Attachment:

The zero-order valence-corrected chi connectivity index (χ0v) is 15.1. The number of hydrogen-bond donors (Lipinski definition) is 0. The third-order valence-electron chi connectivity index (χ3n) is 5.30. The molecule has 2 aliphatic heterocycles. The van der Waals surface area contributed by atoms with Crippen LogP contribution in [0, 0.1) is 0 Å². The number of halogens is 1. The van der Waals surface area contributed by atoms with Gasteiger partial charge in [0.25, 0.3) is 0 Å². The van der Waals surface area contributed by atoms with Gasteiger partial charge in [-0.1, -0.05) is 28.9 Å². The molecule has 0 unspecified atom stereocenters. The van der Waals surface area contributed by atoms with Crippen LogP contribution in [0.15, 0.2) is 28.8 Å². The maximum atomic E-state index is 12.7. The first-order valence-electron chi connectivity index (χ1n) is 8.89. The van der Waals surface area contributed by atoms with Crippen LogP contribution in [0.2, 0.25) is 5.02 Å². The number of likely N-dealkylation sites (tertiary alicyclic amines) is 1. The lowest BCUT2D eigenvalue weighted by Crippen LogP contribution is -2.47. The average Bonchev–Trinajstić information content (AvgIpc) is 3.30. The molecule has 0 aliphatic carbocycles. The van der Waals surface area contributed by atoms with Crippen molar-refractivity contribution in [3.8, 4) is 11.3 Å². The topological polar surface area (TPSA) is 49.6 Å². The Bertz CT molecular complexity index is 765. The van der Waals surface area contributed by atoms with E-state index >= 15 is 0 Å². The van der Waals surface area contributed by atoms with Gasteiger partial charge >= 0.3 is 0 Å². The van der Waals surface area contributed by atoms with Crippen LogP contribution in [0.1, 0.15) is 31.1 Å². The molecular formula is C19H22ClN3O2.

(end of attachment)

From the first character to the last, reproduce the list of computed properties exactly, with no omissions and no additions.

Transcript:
The zero-order valence-corrected chi connectivity index (χ0v) is 15.1. The number of hydrogen-bond donors (Lipinski definition) is 0. The third-order valence-electron chi connectivity index (χ3n) is 5.30. The molecule has 2 aliphatic heterocycles. The van der Waals surface area contributed by atoms with Crippen LogP contribution in [0, 0.1) is 0 Å². The number of halogens is 1. The van der Waals surface area contributed by atoms with Gasteiger partial charge in [0.25, 0.3) is 0 Å². The van der Waals surface area contributed by atoms with Gasteiger partial charge in [-0.1, -0.05) is 28.9 Å². The molecule has 0 unspecified atom stereocenters. The van der Waals surface area contributed by atoms with Crippen LogP contribution in [0.15, 0.2) is 28.8 Å². The maximum atomic E-state index is 12.7. The first-order valence-electron chi connectivity index (χ1n) is 8.89. The van der Waals surface area contributed by atoms with Crippen LogP contribution in [0.2, 0.25) is 5.02 Å². The number of likely N-dealkylation sites (tertiary alicyclic amines) is 1. The lowest BCUT2D eigenvalue weighted by Crippen LogP contribution is -2.47. The average Bonchev–Trinajstić information content (AvgIpc) is 3.30. The molecule has 0 aliphatic carbocycles. The van der Waals surface area contributed by atoms with Crippen molar-refractivity contribution in [3.8, 4) is 11.3 Å². The topological polar surface area (TPSA) is 49.6 Å². The Bertz CT molecular complexity index is 765. The van der Waals surface area contributed by atoms with E-state index >= 15 is 0 Å². The van der Waals surface area contributed by atoms with Gasteiger partial charge >= 0.3 is 0 Å². The van der Waals surface area contributed by atoms with Crippen LogP contribution in [0.1, 0.15) is 31.1 Å². The molecular formula is C19H22ClN3O2.